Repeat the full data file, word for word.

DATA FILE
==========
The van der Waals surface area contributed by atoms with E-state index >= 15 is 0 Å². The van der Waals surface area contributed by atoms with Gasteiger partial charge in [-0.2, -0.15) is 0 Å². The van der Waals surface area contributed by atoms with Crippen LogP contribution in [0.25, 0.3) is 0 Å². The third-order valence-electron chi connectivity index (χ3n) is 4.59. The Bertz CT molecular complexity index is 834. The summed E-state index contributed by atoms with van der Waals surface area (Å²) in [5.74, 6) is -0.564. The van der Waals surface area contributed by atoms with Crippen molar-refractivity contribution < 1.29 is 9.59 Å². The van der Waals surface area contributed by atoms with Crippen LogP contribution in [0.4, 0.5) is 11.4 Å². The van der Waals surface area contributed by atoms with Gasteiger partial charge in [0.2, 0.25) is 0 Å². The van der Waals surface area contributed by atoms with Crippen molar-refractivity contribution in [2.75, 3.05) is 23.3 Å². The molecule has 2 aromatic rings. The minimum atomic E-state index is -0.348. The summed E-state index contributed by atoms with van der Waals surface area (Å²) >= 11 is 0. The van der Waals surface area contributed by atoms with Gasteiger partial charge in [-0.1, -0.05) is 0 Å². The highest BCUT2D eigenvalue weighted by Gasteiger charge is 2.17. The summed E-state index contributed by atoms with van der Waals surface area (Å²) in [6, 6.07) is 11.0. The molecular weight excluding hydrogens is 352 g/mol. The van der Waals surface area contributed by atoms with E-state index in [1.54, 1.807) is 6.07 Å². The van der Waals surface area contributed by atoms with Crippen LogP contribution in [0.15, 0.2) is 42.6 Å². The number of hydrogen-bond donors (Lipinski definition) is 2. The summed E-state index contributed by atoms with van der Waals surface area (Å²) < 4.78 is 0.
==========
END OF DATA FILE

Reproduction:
The van der Waals surface area contributed by atoms with E-state index >= 15 is 0 Å². The van der Waals surface area contributed by atoms with Gasteiger partial charge in [-0.2, -0.15) is 0 Å². The van der Waals surface area contributed by atoms with Crippen LogP contribution in [0.25, 0.3) is 0 Å². The third-order valence-electron chi connectivity index (χ3n) is 4.59. The Bertz CT molecular complexity index is 834. The summed E-state index contributed by atoms with van der Waals surface area (Å²) in [5.74, 6) is -0.564. The van der Waals surface area contributed by atoms with Crippen molar-refractivity contribution < 1.29 is 9.59 Å². The van der Waals surface area contributed by atoms with Crippen LogP contribution in [0.4, 0.5) is 11.4 Å². The van der Waals surface area contributed by atoms with Gasteiger partial charge in [0.2, 0.25) is 0 Å². The van der Waals surface area contributed by atoms with Crippen molar-refractivity contribution in [2.75, 3.05) is 23.3 Å². The molecule has 2 aromatic rings. The minimum atomic E-state index is -0.348. The summed E-state index contributed by atoms with van der Waals surface area (Å²) >= 11 is 0. The van der Waals surface area contributed by atoms with Gasteiger partial charge in [-0.1, -0.05) is 0 Å². The highest BCUT2D eigenvalue weighted by Gasteiger charge is 2.17. The summed E-state index contributed by atoms with van der Waals surface area (Å²) in [6, 6.07) is 11.0. The molecular weight excluding hydrogens is 352 g/mol. The van der Waals surface area contributed by atoms with E-state index in [1.54, 1.807) is 6.07 Å². The van der Waals surface area contributed by atoms with Crippen LogP contribution in [0.15, 0.2) is 42.6 Å². The number of hydrogen-bond donors (Lipinski definition) is 2. The summed E-state index contributed by atoms with van der Waals surface area (Å²) < 4.78 is 0.